a : lacking coherence: as a : lacking cohesion : loose
b : lacking orderly continuity, arrangement, or relevance : inconsistent
c : lacking normal clarity or intelligibility in speech or thought
last night i watched francis ford coppola's The Conversation. a beautiful film full about paranoia with a great piano score. gene hackman plays harry caul, a surveillance expert obsessed with a single conversation that he has recorded. after layering the recorded tape of three separate sources, he is able to decipher what was initially, mostly INCOHERENT. a phrase from the conversation, "he would kill us if he got the chance," plagues his conscious throughout the film, fearful that he is somehow involved in a potential murder. the twist (which i will not entirely reveal in case the reader has not seen this film) is that he was misinterpreting a vocal emphasis in the recorded phrase, altering the potential outcome.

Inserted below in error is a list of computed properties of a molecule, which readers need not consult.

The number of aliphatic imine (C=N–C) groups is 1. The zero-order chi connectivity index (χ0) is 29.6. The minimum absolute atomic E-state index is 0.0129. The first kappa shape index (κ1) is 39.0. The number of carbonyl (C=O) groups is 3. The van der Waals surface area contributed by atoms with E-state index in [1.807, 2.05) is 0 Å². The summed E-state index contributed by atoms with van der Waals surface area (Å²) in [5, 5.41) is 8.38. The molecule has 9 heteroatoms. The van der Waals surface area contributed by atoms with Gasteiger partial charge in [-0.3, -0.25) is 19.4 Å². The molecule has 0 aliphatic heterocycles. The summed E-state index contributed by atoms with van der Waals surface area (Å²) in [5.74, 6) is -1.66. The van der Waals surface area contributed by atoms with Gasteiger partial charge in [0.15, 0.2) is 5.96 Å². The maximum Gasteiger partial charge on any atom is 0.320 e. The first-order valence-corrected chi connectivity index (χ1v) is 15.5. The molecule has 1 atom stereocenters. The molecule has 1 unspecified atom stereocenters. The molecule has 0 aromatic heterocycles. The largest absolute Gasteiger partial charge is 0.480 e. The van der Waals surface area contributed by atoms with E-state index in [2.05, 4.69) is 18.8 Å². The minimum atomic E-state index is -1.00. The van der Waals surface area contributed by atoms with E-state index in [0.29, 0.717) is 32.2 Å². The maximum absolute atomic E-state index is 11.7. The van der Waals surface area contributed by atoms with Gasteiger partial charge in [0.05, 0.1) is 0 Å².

and THIS is precisely why i hate text messaging. there is no tone, no emphasis, no voice. i hate when people show me text messages and ask,
"what do you think he/she means by that?"
"um, i don't know."
if you are going to take body language away from me, at least give me intonation. a text message is flat and dimensionless. and unlike a well thought out letter, the writer is given only 160 characters to say what they're trying to say. and i'm guessing most people, unlike myself, are not challenged with trying to figure out the most meaningful way of saying something in that limited space. utilizing this device to say, "i'm on my way" or "what kind of mustard did you want?" is totally acceptable. but using text messaging as a form of conversation is lazy and unclear, a perfect illustration of the INCOHERENCE of an overtly digital culture. harry caul would hang himself with a microphone wire had he seen what was to come.